(d) the authority of the peace officer and any other person under the direction of the peace officer to use as much force as is necessary for the purpose of taking the samples; and
(d.1) [Repealed, 2000, c. 10, s. 20]
(e) in the case of samples of bodily substances taken in execution of a warrant,
(i) the possibility that the results of forensic DNA analysis may be used in evidence, and
(ii) if the sample is taken from a young person, the rights of the young person under subsection (4).

Detention of person
(2) A person from whom samples of bodily substances are to be taken may

(a) be detained for that purpose for a period that is reasonable in the circumstances; and
(b) be required to accompany a peace officer for that purpose.

Respect of privacy
(3) A peace officer who takes samples of bodily substances from a person, or a person who takes such samples under the direction of a peace officer, shall ensure that the person’s privacy is respected in a manner that is reasonable in the circumstances.
Execution of warrant against young person
(4) A young person against whom a warrant is executed has, in addition to any other rights arising from his or her detention under the warrant,

(a) the right to a reasonable opportunity to consult with, and
(b) the right to have the warrant executed in the presence of

counsel and a parent or, in the absence of a parent, an adult relative or, in the absence of a parent and an adult relative, any other appropriate adult chosen by the young person.
Waiver of rights of young person
(5) A young person may waive his or her rights under subsection (4) but any such waiver

(a) must be recorded on audio tape or video tape or otherwise; or
(b) must be made in writing and contain a statement signed by the young person that he or she has been informed of the right being waived.

1995, c. 27, ss. 1, 3; 1998, c. 37, s. 19; 2000, c. 10, s. 20; 2007, c. 22, s. 17.


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No criminal or civil liability
487.058 No peace officer, and no person acting under a peace officer’s direction, incurs any criminal or civil liability for anything necessarily done with reasonable care and skill in the taking of samples of bodily substances from a person under a warrant issued under section 487.05, an order made under section 487.051 or an authorization granted under section 487.055 or 487.091.
1998, c. 37, s. 17; 2000, c. 10, s. 18; 2007, c. 22, s. 15.


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Investigative procedures
487.06 (1) A peace officer or a person acting under a peace officer’s direction is authorized by a warrant issued under section 487.05, an order made under section 487.051 or an authorization granted under section 487.055 or 487.091 to take samples of bodily substances by any of the following means:

(a) the plucking of individual hairs from the person, including the root sheath;
(b) the taking of buccal swabs by swabbing the lips, tongue and inside cheeks of the mouth to collect epithelial cells; or
(c) the taking of blood by pricking the skin surface with a sterile lancet.

Terms and conditions
(2) The warrant, order or authorization shall include any terms and conditions that the provincial court judge or court, as the case may be, considers advisable to ensure that the taking of the samples authorized by the warrant, order or authorization is reasonable in the circumstances.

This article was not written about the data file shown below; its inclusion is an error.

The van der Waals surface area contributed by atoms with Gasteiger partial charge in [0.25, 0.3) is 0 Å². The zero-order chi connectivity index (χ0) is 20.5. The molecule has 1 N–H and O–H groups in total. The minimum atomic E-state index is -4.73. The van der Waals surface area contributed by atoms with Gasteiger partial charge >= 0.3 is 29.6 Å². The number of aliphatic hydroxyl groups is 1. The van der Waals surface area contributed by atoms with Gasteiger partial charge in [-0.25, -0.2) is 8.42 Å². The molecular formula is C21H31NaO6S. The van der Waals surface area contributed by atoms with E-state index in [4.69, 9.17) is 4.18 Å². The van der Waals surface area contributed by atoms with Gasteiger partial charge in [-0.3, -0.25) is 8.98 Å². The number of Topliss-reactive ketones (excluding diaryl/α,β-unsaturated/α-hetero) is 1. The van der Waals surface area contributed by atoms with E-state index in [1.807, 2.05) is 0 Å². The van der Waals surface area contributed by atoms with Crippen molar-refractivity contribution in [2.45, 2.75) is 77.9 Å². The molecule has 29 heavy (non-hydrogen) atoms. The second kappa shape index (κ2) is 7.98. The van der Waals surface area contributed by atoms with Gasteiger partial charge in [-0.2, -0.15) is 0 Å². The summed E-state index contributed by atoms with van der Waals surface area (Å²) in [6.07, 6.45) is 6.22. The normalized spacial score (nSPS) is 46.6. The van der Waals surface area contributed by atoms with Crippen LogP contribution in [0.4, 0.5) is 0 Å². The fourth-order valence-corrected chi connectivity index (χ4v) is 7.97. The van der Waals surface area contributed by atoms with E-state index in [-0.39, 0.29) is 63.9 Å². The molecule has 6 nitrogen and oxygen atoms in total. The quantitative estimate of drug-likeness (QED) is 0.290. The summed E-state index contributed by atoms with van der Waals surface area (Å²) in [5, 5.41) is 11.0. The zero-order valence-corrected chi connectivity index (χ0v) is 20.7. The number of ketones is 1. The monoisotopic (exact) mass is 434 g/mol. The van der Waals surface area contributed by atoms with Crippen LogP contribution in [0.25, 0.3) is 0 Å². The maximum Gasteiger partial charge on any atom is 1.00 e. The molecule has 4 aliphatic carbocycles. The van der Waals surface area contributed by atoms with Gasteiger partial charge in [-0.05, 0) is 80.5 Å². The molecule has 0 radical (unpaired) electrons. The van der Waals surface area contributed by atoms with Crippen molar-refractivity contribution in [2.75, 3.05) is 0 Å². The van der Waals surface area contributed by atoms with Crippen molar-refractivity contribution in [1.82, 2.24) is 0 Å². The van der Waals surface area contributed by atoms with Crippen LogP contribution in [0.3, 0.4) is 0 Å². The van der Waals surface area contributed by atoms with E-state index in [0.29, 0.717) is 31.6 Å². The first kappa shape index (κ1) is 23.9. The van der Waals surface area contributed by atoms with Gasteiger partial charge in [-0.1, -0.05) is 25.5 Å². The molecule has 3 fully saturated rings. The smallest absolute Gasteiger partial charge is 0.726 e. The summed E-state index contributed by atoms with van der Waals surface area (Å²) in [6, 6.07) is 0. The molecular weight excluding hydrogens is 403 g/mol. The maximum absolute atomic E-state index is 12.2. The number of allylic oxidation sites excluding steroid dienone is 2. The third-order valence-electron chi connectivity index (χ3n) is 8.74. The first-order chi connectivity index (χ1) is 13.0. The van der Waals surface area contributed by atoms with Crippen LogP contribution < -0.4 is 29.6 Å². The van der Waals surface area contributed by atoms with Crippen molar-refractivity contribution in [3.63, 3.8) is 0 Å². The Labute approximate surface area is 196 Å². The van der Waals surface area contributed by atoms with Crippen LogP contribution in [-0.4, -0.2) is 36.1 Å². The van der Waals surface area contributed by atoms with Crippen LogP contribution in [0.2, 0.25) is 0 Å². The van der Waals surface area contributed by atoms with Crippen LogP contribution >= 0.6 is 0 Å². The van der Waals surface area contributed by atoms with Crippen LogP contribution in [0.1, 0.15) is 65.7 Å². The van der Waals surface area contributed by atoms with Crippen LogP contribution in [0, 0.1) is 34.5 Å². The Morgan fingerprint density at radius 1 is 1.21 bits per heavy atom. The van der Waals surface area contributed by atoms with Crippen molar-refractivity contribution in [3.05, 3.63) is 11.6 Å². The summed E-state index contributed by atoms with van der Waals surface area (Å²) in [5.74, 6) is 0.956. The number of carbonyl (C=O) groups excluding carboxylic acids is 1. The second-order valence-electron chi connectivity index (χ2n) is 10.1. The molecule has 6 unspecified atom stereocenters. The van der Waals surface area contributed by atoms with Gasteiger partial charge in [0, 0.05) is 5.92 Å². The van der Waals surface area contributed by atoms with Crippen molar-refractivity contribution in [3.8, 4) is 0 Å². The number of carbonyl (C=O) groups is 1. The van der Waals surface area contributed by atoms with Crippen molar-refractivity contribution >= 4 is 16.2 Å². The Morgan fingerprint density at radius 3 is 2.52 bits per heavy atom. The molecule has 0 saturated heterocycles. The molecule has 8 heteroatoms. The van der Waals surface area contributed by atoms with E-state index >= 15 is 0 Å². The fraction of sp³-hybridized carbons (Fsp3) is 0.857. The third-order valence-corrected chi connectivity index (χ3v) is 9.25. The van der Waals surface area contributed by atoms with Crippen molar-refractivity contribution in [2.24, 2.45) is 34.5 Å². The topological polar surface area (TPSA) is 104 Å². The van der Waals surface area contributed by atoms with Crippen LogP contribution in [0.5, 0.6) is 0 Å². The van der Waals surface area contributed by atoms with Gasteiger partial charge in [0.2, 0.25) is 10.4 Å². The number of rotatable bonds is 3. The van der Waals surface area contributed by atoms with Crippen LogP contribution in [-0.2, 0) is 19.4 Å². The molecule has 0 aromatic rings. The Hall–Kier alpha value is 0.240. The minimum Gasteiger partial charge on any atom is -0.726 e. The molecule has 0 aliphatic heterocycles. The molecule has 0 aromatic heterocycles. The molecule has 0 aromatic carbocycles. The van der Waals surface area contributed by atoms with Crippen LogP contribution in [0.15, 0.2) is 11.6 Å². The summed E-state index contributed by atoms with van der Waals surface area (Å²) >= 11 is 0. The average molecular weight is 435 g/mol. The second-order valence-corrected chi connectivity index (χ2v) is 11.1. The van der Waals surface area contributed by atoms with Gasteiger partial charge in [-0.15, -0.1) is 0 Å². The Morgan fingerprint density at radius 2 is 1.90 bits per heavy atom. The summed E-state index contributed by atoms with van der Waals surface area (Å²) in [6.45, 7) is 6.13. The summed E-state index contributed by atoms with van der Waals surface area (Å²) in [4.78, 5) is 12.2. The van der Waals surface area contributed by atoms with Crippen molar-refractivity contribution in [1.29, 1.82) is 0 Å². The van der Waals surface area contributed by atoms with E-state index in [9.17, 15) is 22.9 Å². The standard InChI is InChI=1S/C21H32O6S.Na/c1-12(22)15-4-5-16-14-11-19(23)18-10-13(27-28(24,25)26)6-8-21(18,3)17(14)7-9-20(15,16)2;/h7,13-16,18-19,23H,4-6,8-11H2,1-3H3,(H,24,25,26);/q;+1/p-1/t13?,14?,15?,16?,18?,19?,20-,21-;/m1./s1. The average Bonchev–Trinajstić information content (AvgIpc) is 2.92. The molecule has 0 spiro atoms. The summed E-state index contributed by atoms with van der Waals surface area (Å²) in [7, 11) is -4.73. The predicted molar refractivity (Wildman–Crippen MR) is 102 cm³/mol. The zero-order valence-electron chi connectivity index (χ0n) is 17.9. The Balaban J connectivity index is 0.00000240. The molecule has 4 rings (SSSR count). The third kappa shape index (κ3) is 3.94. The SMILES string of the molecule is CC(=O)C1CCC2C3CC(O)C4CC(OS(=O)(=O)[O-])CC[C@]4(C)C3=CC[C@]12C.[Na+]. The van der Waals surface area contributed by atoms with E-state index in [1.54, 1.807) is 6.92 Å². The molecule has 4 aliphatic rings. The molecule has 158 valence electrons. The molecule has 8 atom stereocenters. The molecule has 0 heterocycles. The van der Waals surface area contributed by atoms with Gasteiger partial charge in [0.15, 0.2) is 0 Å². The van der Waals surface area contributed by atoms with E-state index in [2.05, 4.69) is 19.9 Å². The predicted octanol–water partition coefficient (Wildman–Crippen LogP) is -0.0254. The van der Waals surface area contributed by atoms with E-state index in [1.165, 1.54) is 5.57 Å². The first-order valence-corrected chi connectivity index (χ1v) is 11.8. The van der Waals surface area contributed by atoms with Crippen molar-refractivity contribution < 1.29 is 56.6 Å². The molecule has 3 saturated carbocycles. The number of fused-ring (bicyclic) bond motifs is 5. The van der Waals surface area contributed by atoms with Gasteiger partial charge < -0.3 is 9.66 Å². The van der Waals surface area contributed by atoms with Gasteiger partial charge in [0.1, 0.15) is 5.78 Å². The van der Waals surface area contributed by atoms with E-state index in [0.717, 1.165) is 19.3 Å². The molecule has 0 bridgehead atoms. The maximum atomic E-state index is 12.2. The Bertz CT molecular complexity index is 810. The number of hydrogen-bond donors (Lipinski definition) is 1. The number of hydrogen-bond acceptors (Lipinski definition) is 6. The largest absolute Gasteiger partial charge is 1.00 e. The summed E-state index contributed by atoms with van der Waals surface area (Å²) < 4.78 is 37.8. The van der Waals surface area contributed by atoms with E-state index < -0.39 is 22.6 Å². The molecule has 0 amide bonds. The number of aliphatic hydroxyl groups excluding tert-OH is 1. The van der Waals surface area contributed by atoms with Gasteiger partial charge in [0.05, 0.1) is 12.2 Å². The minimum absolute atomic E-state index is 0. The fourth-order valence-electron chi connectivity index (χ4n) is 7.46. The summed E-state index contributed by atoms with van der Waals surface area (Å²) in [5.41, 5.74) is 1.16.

Fingerprints
(3) A peace officer who is authorized to take samples of bodily substances from a person by an order made under section 487.051 or an authorization granted under section 487.055 or 487.091, or a person acting under their direction, may take fingerprints from the person for the purpose of the DNA Identification Act.
1995, c. 27, s. 1; 1998, c. 37, s. 18; 2000, c. 10, s. 19; 2007, c. 22, s. 16.


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Verification
487.071 (1) Before taking samples of bodily substances from a person under an order made under section 487.051 or an authorization granted under section 487.055 or 487.091, a peace officer, or a person acting under their direction, shall verify whether the convicted offenders index of the national DNA data bank, established under the DNA Identification Act, contains the person’s DNA profile.
DNA profile in data bank
(2) If the person’s DNA profile is in the convicted offenders index of the national DNA data bank, the peace officer or person acting under their direction shall not take any bodily substances from the person but shall

(a) confirm in writing on the order or authorization that he or she has been advised that the person’s DNA profile is in the DNA data bank; and
(b) transmit a copy of the order or authorization containing that confirmation and any other information prescribed by regulations made under the DNA Identification Act to the Commissioner of the Royal Canadian Mounted Police.

DNA profile not in data bank
(3) If the person’s DNA profile is not in the convicted offenders index of the national DNA data bank, the peace officer or person acting under their direction shall execute the order or authorization and transmit to the Commissioner of the Royal
Canadian Mounted Police

(a) any bodily substances taken; and
(b) a copy of the order or authorization and any other information prescribed by regulations made under the DNA Identification Act.

1998, c. 37, s. 20; 2000, c. 10, s. 21; 2005, c. 25, s. 8; 2007, c. 22, s. 18.


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"adult"
Section 487.04 defines "adult" found in s. 487.07 as:

Definitions
487.04 In this section and in sections 487.05 to 487.0911,
"adult" has the meaning assigned by subsection 2(1) of the Youth Criminal Justice Act; (adulte)


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"young person"

Definitions
487.04 In this section and in sections 487.05 to 487.0911,
...
"young person" has the meaning assigned by subsection 2(1) of the Youth Criminal Justice Act or subsection 2(1) of the Young Offenders Act, as the case may be. (adolescent)
1995, c. 27, s. 1; 1998, c. 37, s. 15; 2001, c. 41, s. 17; 2002, c. 1, s. 175; 2005, c. 25, s. 1, c. 43, ss. 5, 9; 2007, c. 22, ss. 2, 8, 47; 2008, c. 6, ss. 35, 63; 2009, c. 22, s. 16; 2010, c. 3, s. 6, c. 17, s. 3; 2012, c. 1, s. 30; 2013, c. 9, s. 16, c. 13, s. 8; 2014, c. 17, s. 13, c. 25, s. 23; 2015, c. 20, s. 23.


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Person Fails to Attend for Taking of Sample